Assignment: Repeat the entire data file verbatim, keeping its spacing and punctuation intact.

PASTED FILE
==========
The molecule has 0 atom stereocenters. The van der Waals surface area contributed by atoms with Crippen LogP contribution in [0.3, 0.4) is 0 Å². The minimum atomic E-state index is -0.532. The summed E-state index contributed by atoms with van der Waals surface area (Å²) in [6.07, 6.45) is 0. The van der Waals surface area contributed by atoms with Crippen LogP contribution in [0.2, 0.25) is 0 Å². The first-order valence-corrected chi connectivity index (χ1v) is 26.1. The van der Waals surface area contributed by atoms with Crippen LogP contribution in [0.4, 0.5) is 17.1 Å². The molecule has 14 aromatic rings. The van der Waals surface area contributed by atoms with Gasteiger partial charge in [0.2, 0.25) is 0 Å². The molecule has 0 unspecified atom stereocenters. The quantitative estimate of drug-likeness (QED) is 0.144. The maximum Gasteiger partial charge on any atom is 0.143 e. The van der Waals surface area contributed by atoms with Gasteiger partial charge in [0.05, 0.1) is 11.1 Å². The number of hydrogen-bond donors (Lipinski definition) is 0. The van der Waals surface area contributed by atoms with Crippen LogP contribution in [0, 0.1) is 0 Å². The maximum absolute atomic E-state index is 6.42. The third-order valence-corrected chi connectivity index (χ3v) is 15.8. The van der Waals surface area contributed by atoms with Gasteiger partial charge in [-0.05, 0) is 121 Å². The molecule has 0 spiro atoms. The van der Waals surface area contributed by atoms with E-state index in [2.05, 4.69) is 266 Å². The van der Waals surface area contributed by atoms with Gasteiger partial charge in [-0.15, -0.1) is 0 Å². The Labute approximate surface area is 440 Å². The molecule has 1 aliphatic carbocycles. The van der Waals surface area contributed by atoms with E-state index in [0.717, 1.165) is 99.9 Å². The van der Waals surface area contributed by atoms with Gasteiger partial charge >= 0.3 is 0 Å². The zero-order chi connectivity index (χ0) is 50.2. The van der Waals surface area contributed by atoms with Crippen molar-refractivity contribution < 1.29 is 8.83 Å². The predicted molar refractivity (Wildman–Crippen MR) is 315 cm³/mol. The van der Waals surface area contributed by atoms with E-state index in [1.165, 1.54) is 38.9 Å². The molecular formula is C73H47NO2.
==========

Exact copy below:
The molecule has 0 atom stereocenters. The van der Waals surface area contributed by atoms with Crippen LogP contribution in [0.3, 0.4) is 0 Å². The minimum atomic E-state index is -0.532. The summed E-state index contributed by atoms with van der Waals surface area (Å²) in [6.07, 6.45) is 0. The van der Waals surface area contributed by atoms with Crippen LogP contribution in [0.2, 0.25) is 0 Å². The first-order valence-corrected chi connectivity index (χ1v) is 26.1. The van der Waals surface area contributed by atoms with Crippen LogP contribution in [0.4, 0.5) is 17.1 Å². The molecule has 14 aromatic rings. The van der Waals surface area contributed by atoms with Gasteiger partial charge in [0.2, 0.25) is 0 Å². The molecule has 0 unspecified atom stereocenters. The quantitative estimate of drug-likeness (QED) is 0.144. The maximum Gasteiger partial charge on any atom is 0.143 e. The van der Waals surface area contributed by atoms with Gasteiger partial charge in [0.05, 0.1) is 11.1 Å². The number of hydrogen-bond donors (Lipinski definition) is 0. The van der Waals surface area contributed by atoms with Crippen LogP contribution in [0, 0.1) is 0 Å². The maximum absolute atomic E-state index is 6.42. The third-order valence-corrected chi connectivity index (χ3v) is 15.8. The van der Waals surface area contributed by atoms with Gasteiger partial charge in [-0.05, 0) is 121 Å². The molecule has 0 spiro atoms. The van der Waals surface area contributed by atoms with E-state index in [2.05, 4.69) is 266 Å². The van der Waals surface area contributed by atoms with Gasteiger partial charge in [-0.15, -0.1) is 0 Å². The Labute approximate surface area is 440 Å². The molecule has 1 aliphatic carbocycles. The van der Waals surface area contributed by atoms with E-state index in [0.717, 1.165) is 99.9 Å². The van der Waals surface area contributed by atoms with Gasteiger partial charge >= 0.3 is 0 Å². The zero-order chi connectivity index (χ0) is 50.2. The van der Waals surface area contributed by atoms with Crippen molar-refractivity contribution < 1.29 is 8.83 Å². The predicted molar refractivity (Wildman–Crippen MR) is 315 cm³/mol. The van der Waals surface area contributed by atoms with E-state index in [1.165, 1.54) is 38.9 Å². The molecular formula is C73H47NO2.